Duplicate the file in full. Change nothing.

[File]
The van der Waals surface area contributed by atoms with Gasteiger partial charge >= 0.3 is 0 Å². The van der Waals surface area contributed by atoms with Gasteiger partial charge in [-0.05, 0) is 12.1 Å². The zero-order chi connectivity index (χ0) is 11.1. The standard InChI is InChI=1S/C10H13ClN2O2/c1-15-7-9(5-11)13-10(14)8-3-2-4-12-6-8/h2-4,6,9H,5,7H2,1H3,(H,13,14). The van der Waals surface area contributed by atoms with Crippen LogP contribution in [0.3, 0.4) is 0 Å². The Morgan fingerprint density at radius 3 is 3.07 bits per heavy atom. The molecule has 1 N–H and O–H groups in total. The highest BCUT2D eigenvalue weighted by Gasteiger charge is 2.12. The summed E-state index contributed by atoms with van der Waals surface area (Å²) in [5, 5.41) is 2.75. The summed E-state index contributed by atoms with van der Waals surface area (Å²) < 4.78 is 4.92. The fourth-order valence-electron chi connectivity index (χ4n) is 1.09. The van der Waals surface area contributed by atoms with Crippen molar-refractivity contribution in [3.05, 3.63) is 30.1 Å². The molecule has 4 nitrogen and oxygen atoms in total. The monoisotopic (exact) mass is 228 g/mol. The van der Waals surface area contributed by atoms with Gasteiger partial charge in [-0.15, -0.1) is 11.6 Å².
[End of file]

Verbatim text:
The van der Waals surface area contributed by atoms with Gasteiger partial charge >= 0.3 is 0 Å². The van der Waals surface area contributed by atoms with Gasteiger partial charge in [-0.05, 0) is 12.1 Å². The zero-order chi connectivity index (χ0) is 11.1. The standard InChI is InChI=1S/C10H13ClN2O2/c1-15-7-9(5-11)13-10(14)8-3-2-4-12-6-8/h2-4,6,9H,5,7H2,1H3,(H,13,14). The van der Waals surface area contributed by atoms with Crippen LogP contribution in [0.3, 0.4) is 0 Å². The Morgan fingerprint density at radius 3 is 3.07 bits per heavy atom. The molecule has 1 N–H and O–H groups in total. The highest BCUT2D eigenvalue weighted by Gasteiger charge is 2.12. The summed E-state index contributed by atoms with van der Waals surface area (Å²) in [5, 5.41) is 2.75. The summed E-state index contributed by atoms with van der Waals surface area (Å²) < 4.78 is 4.92. The fourth-order valence-electron chi connectivity index (χ4n) is 1.09. The van der Waals surface area contributed by atoms with Crippen molar-refractivity contribution in [3.05, 3.63) is 30.1 Å². The molecule has 4 nitrogen and oxygen atoms in total. The monoisotopic (exact) mass is 228 g/mol. The van der Waals surface area contributed by atoms with Gasteiger partial charge in [-0.15, -0.1) is 11.6 Å².